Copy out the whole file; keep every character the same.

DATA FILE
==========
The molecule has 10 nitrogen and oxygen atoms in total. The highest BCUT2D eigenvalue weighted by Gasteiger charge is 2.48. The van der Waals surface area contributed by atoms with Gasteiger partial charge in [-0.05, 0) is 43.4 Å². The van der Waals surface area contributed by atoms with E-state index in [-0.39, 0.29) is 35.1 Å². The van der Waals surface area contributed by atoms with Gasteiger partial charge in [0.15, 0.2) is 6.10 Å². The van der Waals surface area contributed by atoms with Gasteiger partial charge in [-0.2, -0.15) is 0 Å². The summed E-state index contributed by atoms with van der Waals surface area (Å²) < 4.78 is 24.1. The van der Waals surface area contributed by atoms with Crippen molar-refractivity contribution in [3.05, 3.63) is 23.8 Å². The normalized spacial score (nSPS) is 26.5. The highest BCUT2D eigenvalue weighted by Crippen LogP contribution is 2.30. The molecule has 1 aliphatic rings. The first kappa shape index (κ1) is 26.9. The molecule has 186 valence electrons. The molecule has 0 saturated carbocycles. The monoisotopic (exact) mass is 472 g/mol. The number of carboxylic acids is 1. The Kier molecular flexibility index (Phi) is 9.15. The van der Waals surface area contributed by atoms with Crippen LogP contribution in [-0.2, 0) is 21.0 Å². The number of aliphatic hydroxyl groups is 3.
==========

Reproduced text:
The molecule has 10 nitrogen and oxygen atoms in total. The highest BCUT2D eigenvalue weighted by Gasteiger charge is 2.48. The van der Waals surface area contributed by atoms with Gasteiger partial charge in [-0.05, 0) is 43.4 Å². The van der Waals surface area contributed by atoms with E-state index in [-0.39, 0.29) is 35.1 Å². The van der Waals surface area contributed by atoms with Gasteiger partial charge in [0.15, 0.2) is 6.10 Å². The van der Waals surface area contributed by atoms with Gasteiger partial charge in [-0.2, -0.15) is 0 Å². The summed E-state index contributed by atoms with van der Waals surface area (Å²) < 4.78 is 24.1. The van der Waals surface area contributed by atoms with Crippen molar-refractivity contribution in [3.05, 3.63) is 23.8 Å². The normalized spacial score (nSPS) is 26.5. The highest BCUT2D eigenvalue weighted by Crippen LogP contribution is 2.30. The molecule has 1 aliphatic rings. The first kappa shape index (κ1) is 26.9. The molecule has 186 valence electrons. The molecule has 0 saturated carbocycles. The monoisotopic (exact) mass is 472 g/mol. The number of carboxylic acids is 1. The Kier molecular flexibility index (Phi) is 9.15. The van der Waals surface area contributed by atoms with Crippen LogP contribution in [-0.2, 0) is 21.0 Å². The number of aliphatic hydroxyl groups is 3.